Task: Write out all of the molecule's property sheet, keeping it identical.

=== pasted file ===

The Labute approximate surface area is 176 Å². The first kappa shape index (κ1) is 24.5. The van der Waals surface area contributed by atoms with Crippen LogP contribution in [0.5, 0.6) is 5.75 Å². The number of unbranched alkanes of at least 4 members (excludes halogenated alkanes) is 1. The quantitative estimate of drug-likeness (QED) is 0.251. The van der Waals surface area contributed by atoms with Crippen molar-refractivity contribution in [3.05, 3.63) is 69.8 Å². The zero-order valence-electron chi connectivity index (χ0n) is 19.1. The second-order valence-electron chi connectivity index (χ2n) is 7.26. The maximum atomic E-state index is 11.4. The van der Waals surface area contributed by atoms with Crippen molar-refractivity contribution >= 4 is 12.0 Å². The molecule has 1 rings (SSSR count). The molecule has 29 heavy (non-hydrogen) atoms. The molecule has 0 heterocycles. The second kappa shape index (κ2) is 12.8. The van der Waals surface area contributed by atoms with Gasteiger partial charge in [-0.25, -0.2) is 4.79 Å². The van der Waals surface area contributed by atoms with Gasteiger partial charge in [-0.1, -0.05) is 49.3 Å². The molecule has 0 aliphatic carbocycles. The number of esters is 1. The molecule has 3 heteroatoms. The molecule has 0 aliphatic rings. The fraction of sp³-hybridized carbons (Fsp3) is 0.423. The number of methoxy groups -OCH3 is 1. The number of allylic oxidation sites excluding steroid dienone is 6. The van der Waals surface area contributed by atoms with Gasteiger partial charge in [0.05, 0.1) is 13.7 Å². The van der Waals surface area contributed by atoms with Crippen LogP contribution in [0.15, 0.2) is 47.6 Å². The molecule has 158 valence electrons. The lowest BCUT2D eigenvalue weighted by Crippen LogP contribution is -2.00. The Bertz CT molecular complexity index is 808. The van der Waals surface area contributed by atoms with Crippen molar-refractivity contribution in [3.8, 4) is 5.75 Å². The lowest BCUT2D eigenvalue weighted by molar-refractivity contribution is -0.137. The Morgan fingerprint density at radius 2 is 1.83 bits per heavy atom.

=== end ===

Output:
The Labute approximate surface area is 176 Å². The first kappa shape index (κ1) is 24.5. The van der Waals surface area contributed by atoms with Crippen LogP contribution in [0.5, 0.6) is 5.75 Å². The number of unbranched alkanes of at least 4 members (excludes halogenated alkanes) is 1. The quantitative estimate of drug-likeness (QED) is 0.251. The van der Waals surface area contributed by atoms with Crippen molar-refractivity contribution in [3.05, 3.63) is 69.8 Å². The zero-order valence-electron chi connectivity index (χ0n) is 19.1. The second-order valence-electron chi connectivity index (χ2n) is 7.26. The maximum atomic E-state index is 11.4. The van der Waals surface area contributed by atoms with Crippen molar-refractivity contribution >= 4 is 12.0 Å². The molecule has 1 rings (SSSR count). The molecule has 29 heavy (non-hydrogen) atoms. The molecule has 0 heterocycles. The second kappa shape index (κ2) is 12.8. The van der Waals surface area contributed by atoms with Gasteiger partial charge in [-0.25, -0.2) is 4.79 Å². The van der Waals surface area contributed by atoms with Gasteiger partial charge in [-0.1, -0.05) is 49.3 Å². The molecule has 0 aliphatic carbocycles. The number of esters is 1. The molecule has 3 heteroatoms. The molecule has 0 aliphatic rings. The fraction of sp³-hybridized carbons (Fsp3) is 0.423. The number of methoxy groups -OCH3 is 1. The number of allylic oxidation sites excluding steroid dienone is 6. The van der Waals surface area contributed by atoms with Gasteiger partial charge in [0.05, 0.1) is 13.7 Å². The van der Waals surface area contributed by atoms with Crippen LogP contribution in [0.15, 0.2) is 47.6 Å². The molecule has 158 valence electrons. The lowest BCUT2D eigenvalue weighted by Crippen LogP contribution is -2.00. The Bertz CT molecular complexity index is 808. The van der Waals surface area contributed by atoms with Crippen molar-refractivity contribution in [3.8, 4) is 5.75 Å². The lowest BCUT2D eigenvalue weighted by molar-refractivity contribution is -0.137. The Morgan fingerprint density at radius 2 is 1.83 bits per heavy atom.